Sydney Ball Seth Birchall Kanchana Gupta Julia Gutman Gregory Hodge Sam Leach eX de Medici Darren Sylvester
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Sullivan+Strumpf acknowledge the Gadigal people of FRONT COVER: eX de Medici I Can’t Breathe (detail), 2021 watercolour on paper 114 * 124 cm. Photo: Rob Little
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FREE / STATE 2022 Adelaide Biennial of Australian Art 4 March – 5 June 2022 Art Gallery of South Australia / agsa.sa.gov.au Principal Donor
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Presented in association with the Adelaide Festival, and with generous support received from the Art Gallery of South Australia Biennial Ambassadors Program and Principal Donor The Balnaves Foundation. This project has been assisted by the Australian Government through the Australia Council, its arts funding and advisory body and by the Visual Arts and Craft Strategy, an initiative of the Australian, State and Territory Governments.
Resilience Ursula Sullivan+Joanna Strumpf
Regardless of the potential dangers and unsavoury consequences that may come with living life to its utmost, like moths to a flame, we persevere. To quote from our interview with the newly appointed Director of the Museum of Contemporary Art Australia, Suzanne Cotter, ‘Addressing challenges are an everyday part of every museum director’s work’. Similarly, natural and urban worlds endure in even more extraordinary ways, as demonstrated by a suite of arresting new exhibitions explored in this issue. From the intricate hybrid creatures of eX de Medici’s Double Double Crossed to the new realities of Machine Learning explored by Sam Leach, here we see artists united by their ability to adapt and, in their unflinching curiosity, to reimagine the nuances of their varied subjects. We hope this issue will stir, delight and inspire—resilience at its best. Urs & Jo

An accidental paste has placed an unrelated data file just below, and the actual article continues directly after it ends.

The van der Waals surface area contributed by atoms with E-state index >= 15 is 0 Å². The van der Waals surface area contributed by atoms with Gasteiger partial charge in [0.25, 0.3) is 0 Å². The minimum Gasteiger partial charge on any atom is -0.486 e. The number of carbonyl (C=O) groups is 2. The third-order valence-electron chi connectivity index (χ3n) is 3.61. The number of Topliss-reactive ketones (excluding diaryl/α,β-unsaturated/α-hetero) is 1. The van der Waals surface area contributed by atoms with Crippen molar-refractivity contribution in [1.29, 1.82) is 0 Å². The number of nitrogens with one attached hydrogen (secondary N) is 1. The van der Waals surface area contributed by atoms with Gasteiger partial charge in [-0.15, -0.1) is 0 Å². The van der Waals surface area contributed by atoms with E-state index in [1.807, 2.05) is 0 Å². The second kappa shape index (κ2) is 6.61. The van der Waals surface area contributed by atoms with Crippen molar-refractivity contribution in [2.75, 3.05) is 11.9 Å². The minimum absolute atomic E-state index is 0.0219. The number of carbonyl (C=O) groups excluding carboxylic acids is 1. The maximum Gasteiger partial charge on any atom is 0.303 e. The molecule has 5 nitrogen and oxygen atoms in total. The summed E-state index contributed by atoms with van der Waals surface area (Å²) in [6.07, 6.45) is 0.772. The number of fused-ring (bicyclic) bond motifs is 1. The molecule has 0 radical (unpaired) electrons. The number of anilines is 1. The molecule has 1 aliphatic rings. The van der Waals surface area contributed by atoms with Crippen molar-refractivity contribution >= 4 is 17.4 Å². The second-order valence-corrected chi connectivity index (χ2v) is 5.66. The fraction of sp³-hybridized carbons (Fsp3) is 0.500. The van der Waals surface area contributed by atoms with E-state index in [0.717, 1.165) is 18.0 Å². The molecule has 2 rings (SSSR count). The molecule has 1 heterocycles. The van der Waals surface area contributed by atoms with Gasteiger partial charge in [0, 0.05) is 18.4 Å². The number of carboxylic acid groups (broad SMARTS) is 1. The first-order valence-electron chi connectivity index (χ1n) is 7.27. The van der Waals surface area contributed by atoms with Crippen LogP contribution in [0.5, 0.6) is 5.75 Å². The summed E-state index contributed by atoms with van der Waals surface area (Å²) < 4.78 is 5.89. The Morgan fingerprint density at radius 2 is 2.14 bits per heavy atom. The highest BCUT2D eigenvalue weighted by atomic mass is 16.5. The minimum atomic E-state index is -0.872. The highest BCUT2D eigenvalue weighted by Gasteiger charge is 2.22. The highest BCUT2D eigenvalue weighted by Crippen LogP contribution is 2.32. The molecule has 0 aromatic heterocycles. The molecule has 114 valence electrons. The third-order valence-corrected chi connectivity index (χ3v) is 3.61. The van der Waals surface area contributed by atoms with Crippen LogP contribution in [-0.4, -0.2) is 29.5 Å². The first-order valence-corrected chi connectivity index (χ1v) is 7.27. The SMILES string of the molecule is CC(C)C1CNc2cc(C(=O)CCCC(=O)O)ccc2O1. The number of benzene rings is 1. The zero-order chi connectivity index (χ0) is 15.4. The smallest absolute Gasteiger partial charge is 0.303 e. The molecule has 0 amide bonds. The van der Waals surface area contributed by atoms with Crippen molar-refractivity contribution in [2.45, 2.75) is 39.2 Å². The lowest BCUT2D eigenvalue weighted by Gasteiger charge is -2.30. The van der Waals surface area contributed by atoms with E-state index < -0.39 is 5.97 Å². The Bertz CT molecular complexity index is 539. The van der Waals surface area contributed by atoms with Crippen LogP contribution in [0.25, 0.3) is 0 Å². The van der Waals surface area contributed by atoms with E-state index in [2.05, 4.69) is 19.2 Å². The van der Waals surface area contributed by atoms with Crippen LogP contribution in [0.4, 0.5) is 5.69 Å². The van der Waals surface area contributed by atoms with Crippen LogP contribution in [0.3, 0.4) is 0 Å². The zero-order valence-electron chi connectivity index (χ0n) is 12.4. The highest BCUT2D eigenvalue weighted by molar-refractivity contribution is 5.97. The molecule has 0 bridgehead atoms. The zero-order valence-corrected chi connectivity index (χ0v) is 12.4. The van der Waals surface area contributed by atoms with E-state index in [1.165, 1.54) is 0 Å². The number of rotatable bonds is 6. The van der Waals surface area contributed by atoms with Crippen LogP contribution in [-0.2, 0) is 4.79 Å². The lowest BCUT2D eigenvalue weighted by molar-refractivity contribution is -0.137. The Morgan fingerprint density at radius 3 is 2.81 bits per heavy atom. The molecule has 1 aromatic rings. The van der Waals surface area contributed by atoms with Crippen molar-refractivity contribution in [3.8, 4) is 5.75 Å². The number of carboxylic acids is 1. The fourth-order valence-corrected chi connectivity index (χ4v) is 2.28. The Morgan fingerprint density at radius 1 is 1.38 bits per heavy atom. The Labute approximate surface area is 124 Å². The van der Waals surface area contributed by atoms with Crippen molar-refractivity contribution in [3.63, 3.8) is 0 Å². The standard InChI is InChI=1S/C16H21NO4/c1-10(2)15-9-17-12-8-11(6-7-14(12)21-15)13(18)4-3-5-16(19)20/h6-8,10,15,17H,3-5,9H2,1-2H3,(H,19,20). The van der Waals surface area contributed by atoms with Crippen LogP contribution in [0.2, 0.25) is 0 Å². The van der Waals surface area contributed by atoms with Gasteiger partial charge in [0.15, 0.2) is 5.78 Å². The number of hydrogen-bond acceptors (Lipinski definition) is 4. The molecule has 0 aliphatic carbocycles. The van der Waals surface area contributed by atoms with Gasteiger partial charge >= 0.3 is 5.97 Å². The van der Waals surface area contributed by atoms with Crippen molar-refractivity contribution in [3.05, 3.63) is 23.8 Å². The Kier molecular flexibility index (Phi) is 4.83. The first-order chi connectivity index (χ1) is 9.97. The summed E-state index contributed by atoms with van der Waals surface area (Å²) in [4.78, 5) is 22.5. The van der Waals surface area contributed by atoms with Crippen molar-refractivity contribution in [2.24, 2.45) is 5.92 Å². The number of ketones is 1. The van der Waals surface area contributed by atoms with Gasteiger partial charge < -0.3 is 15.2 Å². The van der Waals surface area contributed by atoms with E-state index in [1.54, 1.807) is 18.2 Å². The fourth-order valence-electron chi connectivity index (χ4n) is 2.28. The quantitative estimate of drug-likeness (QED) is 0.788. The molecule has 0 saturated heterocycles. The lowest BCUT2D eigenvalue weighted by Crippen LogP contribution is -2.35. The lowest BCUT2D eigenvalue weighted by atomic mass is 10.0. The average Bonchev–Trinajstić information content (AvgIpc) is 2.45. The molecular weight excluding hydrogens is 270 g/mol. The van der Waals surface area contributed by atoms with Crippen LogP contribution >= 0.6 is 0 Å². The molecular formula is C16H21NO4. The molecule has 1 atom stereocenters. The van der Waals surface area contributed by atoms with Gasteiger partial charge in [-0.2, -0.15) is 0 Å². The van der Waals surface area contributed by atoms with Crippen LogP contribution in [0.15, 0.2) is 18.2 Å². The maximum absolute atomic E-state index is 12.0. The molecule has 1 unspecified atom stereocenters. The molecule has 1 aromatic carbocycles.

Sam Leach, Flying Drapery AI Composed Landscape, 2021 oil on linen 50 x 50cm
Seth Birchall: These Loquacious Edges
Kanchana Gupta: Beyond the Limits of Matter and Technique
Sydney Ball: True Colours
eX de Medici: Double Double Crossed
Gregory Hodge: A Stitch in Time
Sam Leach: The Machine and Me
In the studio: Julia Gutman
Darren Sylvester: Set My Soul Free
Last Word: Suzanne Cotter
Quick Curate: Resilience
Seth Birchall: These Loquacious Edges Immersed in nature, writer and friend, Nathan Hawkes ponders the primal intensity and uncanny familiarity of Seth Birchall’s evocative work. By Nathan Hawkes
Exhibition: Seth Birchall, The Garden is Watered, April 28 - May 14, 2022
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Seth Birchall Fortunes Can Change, 2022 oil on canvas 152.5cm x 121.5 cm Photo: Leyla Stevens
Recently I was lolling on the balcony of a small complex of composting toilets in a national park waiting for my son to finish in the bathroom. While I was waiting and looking out through the trees at the moon nearing fullness I wondered ‘why do I see Seth’s paintings so often when I’m immersed in nature’? I’ve stood there in the dawn light too and in the midday sun. It’s a beautiful structure set amongst a rich array of foliage, drifting gossamer spider webs and the humid surging thrum of insects; a whip snake navigating leaf litter, the drone of the ocean and the perforated horizon line. I caught my mind happily oscillating between what was before me and the veiled overlay of paintings I had seen for years in Seth’s studio. ‘What are you putting in these? Retinal glue?!’ is a terrible, terrible joke I’ve been meaning to crack out on studio visits but thankfully seem to always forget. But I stand by the basis of the joke—they stick. Incidentally this national park oscillatory experience wasn’t a one off.